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His Royal Highness The Duke of Edinburgh, 10 June 1921 to 9 April 2021

Read about the arrangements following The Duke of Edinburgh’s death

Present

  • Rt. Hon. Mark Drakeford MS (Chair)

Via video link

  • Rebecca Evans MS
  • Vaughan Gething MS
  • Julie James MS
  • Jeremy Miles MS
  • Lesley Griffiths MS
  • Eluned Morgan MS
  • Ken Skates MS
  • Kirsty Williams MS
  • Jane Hutt MS
  • Hannah Blythyn MS
  • Julie Morgan MS
  • Dafydd Elis Thomas MS
  • Lee Waters MS

Officials

  • Shan Morgan, Permanent Secretary (via video link)
  • Des Clifford, Director General Office of the First Minister
  • Carys Evans, Principal Private Secretary to the First Minister (via video link)
  • Will Whiteley, Deputy Director Cabinet Division
  • Toby Mason, Head of Strategic Communications (via video link)
  • Jane Runeckles, Special Adviser (via video link)
  • Madeleine Brindley, Special Adviser (via video link)
  • Alex Bevan, Special Adviser (via video link)
  • Dan Butler, Special Adviser (via video link)
  • Ian Butler, Special Adviser (via video link)
  • Kate Edmunds, Special Adviser (via video link)
  • Sara Faye, Special Adviser (via video link)
  • Paul Griffiths, Special Adviser (via video link)
  • Clare Jenkins, Special Adviser (via video link)
  • Andrew Johnson, Special Adviser (via video link)
  • Gareth Williams, Special Adviser (via video link)
  • Mitch Theaker, Special Adviser (via video link)
  • Tom Woodward, Special Adviser (via video link)
  • Christopher W Morgan, Cabinet Secretariat (minutes)
  • Damian Roche, Cabinet Secretariat
  • Jonathan Scourfield, Specialist Policy Adviser (via video link)
  • Dewi Knight, Specialist Policy Adviser (via video link)
  • Tracey Burke, Director General, Education and Public Services (via video link)
  • Andrew Goodall, Director General, Health (via video link)
  • Andrew Slade, Director General ESNR (via video link)
  • Reg Kilpatrick, Director General, COVID-19 Crisis Coordination (via video link)
  • John Howells, Director Climate Change, Energy and Planning (via video link)
  • Christine Wheeler, Deputy Director, Decarbonisation and Energy (via video link)
  • Andrew Jeffreys, Director Treasury (via video link)
  • Margaret Davies, Deputy Director Strategic Budgeting (via video link)
  • Matthew Wellington, Strategic Budgeting (via video link)

Item 1: Minutes of the previous meeting and revised terms of reference

  1. Cymeradwyodd y Cabinet gofnodion y 23 Tachwedd / Cabinet approved the minutes of 23 November.

Item 2: Senedd business

  1. Cabinet discussed the Plenary forward schedule and noted that the LCM on the Internal Market Bill had been postponed until 8th December and this had been replaced by a Statement from the First Minister on the Coronavirus Restrictions in December.

Item 3: Budget Paper CAB(20-21)14

  1. The Minister for Finance and Trefnydd introduced the paper, which asked Cabinet to approve the MEG level allocations to inform the 2021-22 Draft Budget.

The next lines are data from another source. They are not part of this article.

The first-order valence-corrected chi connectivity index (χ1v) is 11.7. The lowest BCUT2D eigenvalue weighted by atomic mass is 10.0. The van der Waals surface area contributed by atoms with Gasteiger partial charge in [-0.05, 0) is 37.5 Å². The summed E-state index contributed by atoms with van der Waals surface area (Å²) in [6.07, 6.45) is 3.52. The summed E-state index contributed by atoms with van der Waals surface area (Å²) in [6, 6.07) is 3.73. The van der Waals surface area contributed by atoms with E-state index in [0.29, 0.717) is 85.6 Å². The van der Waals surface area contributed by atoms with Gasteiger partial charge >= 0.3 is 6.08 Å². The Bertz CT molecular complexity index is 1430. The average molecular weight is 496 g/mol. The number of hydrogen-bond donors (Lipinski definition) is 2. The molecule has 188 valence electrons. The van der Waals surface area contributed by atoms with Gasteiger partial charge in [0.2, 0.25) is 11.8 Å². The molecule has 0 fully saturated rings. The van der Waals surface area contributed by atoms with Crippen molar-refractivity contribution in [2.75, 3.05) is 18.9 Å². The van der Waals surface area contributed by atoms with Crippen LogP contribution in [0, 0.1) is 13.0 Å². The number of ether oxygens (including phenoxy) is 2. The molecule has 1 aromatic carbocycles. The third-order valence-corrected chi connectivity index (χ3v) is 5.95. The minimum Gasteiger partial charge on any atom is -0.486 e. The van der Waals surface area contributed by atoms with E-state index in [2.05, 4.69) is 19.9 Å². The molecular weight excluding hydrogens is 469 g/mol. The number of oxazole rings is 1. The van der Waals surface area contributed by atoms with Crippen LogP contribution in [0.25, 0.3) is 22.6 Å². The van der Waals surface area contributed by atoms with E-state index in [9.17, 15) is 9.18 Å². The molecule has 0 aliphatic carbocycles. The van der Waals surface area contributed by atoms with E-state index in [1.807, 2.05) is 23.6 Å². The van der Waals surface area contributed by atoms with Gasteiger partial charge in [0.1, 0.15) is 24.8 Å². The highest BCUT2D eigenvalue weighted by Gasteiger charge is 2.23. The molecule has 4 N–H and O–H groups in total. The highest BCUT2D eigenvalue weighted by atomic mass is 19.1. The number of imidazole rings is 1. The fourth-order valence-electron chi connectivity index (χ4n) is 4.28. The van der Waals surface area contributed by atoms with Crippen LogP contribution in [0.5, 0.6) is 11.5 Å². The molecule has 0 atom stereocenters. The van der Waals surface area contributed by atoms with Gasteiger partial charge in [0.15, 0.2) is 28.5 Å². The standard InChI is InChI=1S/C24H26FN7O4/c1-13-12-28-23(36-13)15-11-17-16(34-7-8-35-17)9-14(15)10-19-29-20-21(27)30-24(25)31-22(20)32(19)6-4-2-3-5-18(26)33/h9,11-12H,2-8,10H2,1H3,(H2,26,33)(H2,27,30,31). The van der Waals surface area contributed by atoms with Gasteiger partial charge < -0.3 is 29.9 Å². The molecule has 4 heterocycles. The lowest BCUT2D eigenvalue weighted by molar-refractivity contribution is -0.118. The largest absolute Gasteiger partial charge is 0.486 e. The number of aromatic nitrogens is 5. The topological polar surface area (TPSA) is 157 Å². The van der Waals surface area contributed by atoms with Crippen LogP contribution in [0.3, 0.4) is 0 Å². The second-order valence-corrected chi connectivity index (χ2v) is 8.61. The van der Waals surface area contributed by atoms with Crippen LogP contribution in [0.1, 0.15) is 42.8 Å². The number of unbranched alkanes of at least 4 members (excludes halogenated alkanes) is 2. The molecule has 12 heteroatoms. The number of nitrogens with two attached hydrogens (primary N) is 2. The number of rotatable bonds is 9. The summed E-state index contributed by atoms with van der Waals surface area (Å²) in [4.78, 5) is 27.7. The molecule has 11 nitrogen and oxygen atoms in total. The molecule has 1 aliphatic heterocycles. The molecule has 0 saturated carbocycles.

2. The previous week the Chancellor of the Exchequer had presented the outcome of the UK government’s Spending Review and its spending plans for 2021-22 to the UK Parliament. This resulted in an increase to the Welsh Government’s Revenue Departmental Expenditure Limit of £694 million for the next financial year, an increase of 4.6%. In broad terms, the increase in revenue equated to the higher end of the Welsh Government’s planning scenario, allowing the Government to meet the previously agreed priorities of Health and Local Government. However, the scope to allocate funding to other areas would be constrained.
  3. The indicative allocations set out within the paper were aimed at maximising the available funding to demonstrate, in the fight against the pandemic, the government was using the resources available to protect public health and jobs, build a greener future and make changes for a more equal Wales.
  4. Whilst the Welsh Government did not agree with the UK government’s policy of a pay freeze for public sector workers, there were no funds available within the settlement to provide an uplift in Wales.
  5. There were also difficult decisions on replacement EU funding. The UK government had not met its previous commitment to replace such funding in full.
  6. Cabinet welcomed the paper and recognised the importance of impact assessments.
  7. It was felt that the UK government had betrayed the agriculture sector in Wales with its decision not to provide full replacement funding for CAP. Discussions were continuing with UK ministers in an attempt to secure the additional resources in respect of the Pillar transfer that was agreed earlier in the year.
  8. Cabinet approved the paper.
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